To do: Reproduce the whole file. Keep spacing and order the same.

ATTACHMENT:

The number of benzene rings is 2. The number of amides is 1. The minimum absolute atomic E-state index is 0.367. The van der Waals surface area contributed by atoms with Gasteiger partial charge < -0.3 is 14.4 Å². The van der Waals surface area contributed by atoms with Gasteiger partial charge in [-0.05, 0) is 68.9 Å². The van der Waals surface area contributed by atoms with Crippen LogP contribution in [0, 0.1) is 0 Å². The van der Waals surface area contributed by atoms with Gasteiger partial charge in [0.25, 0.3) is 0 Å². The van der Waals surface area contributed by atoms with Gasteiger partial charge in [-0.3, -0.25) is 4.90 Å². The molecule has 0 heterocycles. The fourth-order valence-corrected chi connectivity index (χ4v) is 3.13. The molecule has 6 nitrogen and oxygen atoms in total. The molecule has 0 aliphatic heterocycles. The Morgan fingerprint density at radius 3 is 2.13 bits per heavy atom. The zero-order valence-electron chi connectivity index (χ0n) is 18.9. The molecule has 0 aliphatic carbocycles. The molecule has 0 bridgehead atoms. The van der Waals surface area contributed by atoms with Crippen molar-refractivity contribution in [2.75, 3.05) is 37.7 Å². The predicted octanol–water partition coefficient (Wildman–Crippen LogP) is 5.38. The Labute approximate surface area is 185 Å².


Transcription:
The number of benzene rings is 2. The number of amides is 1. The minimum absolute atomic E-state index is 0.367. The van der Waals surface area contributed by atoms with Gasteiger partial charge < -0.3 is 14.4 Å². The van der Waals surface area contributed by atoms with Gasteiger partial charge in [-0.05, 0) is 68.9 Å². The van der Waals surface area contributed by atoms with Crippen LogP contribution in [0, 0.1) is 0 Å². The van der Waals surface area contributed by atoms with Gasteiger partial charge in [0.25, 0.3) is 0 Å². The van der Waals surface area contributed by atoms with Gasteiger partial charge in [-0.3, -0.25) is 4.90 Å². The molecule has 0 heterocycles. The fourth-order valence-corrected chi connectivity index (χ4v) is 3.13. The molecule has 6 nitrogen and oxygen atoms in total. The molecule has 0 aliphatic heterocycles. The Morgan fingerprint density at radius 3 is 2.13 bits per heavy atom. The zero-order valence-electron chi connectivity index (χ0n) is 18.9. The molecule has 0 aliphatic carbocycles. The molecule has 0 bridgehead atoms. The van der Waals surface area contributed by atoms with Crippen molar-refractivity contribution in [2.75, 3.05) is 37.7 Å². The predicted octanol–water partition coefficient (Wildman–Crippen LogP) is 5.38. The Labute approximate surface area is 185 Å².